I'm currently learning about orbital hybridization in carbon.
I see that carbon has an electron configuration of 1s2 2s2 2p2.
However, there are actually three p-orbitals in the second shell, namely px, py and pz, which could each hold two electrons. However, there are only two electrons to be distributed on these three orbitals. Which orbitals do they occupy? Since their energy levels are identical, is it random?
I also learned that the three p orbitals can be combined with the 2s orbital (sp3 hybridization) to form four new hybrid orbitals. It then makes sense that the four electrons available each occupy one of the four new orbitals (so that each of them holds one electron), because this way, they can have the greatest spatial distance to each other (I assume they "want" this as they repel each other).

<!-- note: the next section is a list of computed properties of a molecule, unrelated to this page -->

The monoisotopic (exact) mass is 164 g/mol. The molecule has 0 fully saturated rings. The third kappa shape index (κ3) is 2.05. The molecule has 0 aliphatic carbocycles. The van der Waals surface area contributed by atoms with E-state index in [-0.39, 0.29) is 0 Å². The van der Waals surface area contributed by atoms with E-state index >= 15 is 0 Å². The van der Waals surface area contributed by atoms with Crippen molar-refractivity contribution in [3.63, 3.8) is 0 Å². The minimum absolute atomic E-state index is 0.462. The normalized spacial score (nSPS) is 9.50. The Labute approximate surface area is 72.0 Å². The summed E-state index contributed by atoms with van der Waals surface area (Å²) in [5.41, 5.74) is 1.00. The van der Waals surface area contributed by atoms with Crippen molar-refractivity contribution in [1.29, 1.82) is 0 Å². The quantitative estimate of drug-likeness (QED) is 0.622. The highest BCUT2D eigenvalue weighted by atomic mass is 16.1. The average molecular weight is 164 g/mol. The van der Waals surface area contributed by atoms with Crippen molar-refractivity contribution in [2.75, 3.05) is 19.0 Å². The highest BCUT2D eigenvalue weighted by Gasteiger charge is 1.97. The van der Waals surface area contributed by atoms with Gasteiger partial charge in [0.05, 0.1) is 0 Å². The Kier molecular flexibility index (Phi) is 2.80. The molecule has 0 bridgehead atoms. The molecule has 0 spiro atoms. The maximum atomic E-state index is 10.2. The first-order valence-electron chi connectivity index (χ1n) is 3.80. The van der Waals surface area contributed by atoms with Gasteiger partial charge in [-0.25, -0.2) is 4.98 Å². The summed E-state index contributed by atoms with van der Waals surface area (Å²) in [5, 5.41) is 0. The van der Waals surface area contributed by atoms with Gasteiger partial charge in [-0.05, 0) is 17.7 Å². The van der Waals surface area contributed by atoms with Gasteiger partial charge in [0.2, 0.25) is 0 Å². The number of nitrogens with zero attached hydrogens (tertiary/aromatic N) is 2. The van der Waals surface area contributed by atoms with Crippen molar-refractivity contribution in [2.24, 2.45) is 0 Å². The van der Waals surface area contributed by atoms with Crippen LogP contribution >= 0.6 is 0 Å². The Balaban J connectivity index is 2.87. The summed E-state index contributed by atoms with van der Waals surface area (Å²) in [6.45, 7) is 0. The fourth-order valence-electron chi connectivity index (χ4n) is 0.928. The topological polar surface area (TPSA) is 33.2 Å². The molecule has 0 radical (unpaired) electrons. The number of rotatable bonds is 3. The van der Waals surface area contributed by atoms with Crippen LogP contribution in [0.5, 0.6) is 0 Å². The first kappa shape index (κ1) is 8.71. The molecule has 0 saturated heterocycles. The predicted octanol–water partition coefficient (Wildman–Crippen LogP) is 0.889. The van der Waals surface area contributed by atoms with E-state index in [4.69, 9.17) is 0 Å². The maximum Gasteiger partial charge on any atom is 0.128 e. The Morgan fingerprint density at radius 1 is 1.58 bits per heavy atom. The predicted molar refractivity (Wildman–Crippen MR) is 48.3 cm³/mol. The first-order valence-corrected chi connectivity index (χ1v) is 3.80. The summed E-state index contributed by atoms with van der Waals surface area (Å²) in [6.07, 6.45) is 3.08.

However, how are the second shell electrons distributed in a non-hybridized carbon atom? Does such an atom even naturally occur or does it always hybridize?
Why is this the case, and not, for example, 1s2 2s2 2py1 2pz1?